Most glaciers move very slowly, usually less than a foot a day, although some have been known to move more than 50 feet a day.
However, different layers of one glacier also move at different speeds. The bottom moves slowly because it is rubbing against the land, while the middle and top move more quickly because they are ice sliding against ice.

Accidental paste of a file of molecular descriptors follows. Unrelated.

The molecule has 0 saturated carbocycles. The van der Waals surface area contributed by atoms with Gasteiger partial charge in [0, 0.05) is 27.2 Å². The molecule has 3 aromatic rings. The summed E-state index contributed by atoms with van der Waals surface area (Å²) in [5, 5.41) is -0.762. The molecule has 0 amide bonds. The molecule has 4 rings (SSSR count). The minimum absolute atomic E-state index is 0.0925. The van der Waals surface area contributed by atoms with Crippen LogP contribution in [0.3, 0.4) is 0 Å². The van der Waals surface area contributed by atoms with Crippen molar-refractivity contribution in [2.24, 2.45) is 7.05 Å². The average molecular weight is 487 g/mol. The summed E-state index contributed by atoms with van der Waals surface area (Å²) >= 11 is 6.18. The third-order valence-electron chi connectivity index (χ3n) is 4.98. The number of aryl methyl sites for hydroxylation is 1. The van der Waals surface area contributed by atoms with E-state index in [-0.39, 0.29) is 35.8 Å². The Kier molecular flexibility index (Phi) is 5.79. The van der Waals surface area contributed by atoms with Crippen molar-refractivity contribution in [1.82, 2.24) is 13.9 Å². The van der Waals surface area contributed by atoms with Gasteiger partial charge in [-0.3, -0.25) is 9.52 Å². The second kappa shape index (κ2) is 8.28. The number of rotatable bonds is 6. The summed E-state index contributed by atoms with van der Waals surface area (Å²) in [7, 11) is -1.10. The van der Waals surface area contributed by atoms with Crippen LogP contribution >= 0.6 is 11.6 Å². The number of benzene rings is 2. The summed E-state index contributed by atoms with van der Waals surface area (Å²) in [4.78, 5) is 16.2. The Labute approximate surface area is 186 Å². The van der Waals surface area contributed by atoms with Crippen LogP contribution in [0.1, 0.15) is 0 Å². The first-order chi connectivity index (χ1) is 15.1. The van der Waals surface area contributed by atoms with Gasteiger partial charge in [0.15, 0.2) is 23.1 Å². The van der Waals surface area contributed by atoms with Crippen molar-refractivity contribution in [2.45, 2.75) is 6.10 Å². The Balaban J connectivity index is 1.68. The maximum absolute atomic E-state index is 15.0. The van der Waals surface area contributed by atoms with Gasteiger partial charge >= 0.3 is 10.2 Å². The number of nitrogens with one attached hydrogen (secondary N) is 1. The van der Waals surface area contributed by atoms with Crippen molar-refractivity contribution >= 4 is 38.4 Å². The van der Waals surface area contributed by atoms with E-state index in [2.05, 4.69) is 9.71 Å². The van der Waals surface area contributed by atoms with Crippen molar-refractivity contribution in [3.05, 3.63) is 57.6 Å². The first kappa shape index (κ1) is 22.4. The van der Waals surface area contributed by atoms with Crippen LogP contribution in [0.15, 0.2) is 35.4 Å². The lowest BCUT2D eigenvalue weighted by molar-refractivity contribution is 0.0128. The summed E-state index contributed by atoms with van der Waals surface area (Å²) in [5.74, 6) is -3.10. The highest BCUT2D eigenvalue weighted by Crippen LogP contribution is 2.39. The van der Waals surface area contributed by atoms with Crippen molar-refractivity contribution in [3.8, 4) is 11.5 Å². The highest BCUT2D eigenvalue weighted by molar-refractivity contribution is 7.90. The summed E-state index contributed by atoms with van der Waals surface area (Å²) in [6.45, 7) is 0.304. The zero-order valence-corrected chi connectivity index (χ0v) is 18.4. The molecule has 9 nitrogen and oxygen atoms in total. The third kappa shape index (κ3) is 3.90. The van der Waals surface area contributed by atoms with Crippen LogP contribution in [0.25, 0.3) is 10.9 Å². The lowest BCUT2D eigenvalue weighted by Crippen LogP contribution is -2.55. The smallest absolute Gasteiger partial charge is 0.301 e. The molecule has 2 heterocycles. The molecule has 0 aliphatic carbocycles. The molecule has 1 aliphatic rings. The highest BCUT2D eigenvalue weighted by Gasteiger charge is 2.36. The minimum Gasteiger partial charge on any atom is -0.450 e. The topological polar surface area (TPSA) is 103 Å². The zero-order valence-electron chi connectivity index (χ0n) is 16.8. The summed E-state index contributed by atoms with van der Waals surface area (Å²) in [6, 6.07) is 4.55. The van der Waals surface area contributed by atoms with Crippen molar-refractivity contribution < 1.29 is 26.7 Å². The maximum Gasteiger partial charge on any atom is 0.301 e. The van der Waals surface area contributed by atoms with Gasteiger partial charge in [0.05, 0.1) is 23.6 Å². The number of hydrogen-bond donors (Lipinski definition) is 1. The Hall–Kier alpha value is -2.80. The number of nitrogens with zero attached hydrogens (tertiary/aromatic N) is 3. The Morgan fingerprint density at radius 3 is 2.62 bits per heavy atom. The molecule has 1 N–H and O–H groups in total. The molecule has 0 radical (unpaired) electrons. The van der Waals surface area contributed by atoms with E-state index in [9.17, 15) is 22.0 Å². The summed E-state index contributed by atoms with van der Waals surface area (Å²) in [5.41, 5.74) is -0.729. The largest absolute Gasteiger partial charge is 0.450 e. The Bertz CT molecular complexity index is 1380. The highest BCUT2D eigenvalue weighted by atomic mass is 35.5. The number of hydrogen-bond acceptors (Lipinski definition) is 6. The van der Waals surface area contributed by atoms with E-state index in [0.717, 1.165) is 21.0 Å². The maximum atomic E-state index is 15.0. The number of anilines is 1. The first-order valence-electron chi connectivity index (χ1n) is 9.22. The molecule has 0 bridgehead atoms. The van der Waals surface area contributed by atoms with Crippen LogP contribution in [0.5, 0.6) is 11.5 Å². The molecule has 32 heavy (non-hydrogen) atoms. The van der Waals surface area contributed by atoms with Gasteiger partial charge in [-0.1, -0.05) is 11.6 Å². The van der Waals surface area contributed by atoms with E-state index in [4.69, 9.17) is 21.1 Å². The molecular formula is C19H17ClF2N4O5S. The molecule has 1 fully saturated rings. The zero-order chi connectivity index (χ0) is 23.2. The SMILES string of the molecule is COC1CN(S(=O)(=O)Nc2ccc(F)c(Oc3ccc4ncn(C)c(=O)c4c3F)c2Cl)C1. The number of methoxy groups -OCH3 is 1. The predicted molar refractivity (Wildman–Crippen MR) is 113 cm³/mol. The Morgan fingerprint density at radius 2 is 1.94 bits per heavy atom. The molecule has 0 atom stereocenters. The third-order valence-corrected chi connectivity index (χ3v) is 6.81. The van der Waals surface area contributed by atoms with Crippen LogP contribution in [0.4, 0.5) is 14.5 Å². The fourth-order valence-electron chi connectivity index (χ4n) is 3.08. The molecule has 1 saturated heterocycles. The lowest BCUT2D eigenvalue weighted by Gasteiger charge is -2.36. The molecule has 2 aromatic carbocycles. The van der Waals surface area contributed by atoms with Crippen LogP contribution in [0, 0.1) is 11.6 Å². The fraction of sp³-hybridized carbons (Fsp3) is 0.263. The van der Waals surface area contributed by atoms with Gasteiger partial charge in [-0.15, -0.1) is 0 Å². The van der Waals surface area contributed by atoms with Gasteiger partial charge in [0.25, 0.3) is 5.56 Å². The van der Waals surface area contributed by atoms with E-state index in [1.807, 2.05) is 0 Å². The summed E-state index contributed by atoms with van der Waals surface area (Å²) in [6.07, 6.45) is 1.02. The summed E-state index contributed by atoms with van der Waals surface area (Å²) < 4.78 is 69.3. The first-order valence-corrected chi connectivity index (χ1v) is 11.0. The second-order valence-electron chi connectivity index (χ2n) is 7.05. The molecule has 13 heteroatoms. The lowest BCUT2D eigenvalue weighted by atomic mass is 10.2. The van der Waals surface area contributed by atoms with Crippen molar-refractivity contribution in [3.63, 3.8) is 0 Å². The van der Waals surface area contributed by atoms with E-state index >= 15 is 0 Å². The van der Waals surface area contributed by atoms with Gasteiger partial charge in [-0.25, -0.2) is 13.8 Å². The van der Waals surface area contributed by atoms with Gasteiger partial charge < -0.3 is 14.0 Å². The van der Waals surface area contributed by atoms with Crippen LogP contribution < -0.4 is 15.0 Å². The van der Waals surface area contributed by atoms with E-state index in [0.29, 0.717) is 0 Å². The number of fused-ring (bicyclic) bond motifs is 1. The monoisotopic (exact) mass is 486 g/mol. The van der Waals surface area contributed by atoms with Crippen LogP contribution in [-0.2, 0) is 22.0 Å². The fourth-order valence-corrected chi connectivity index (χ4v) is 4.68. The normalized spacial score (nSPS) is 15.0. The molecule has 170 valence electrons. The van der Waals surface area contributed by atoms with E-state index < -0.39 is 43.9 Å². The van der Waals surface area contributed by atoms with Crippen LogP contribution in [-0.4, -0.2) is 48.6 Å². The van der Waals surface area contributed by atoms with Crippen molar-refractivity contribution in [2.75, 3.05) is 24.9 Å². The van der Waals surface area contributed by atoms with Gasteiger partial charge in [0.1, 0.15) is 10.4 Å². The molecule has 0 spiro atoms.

Scientists measure the speed of a glacier by pounding stakes into the ice at different points and seeing how quickly or slowly their position changes.
The fastest-moving glacier ever recorded is the Quarayaq Glacier in Greenland, which has traveled 80 feet in one day.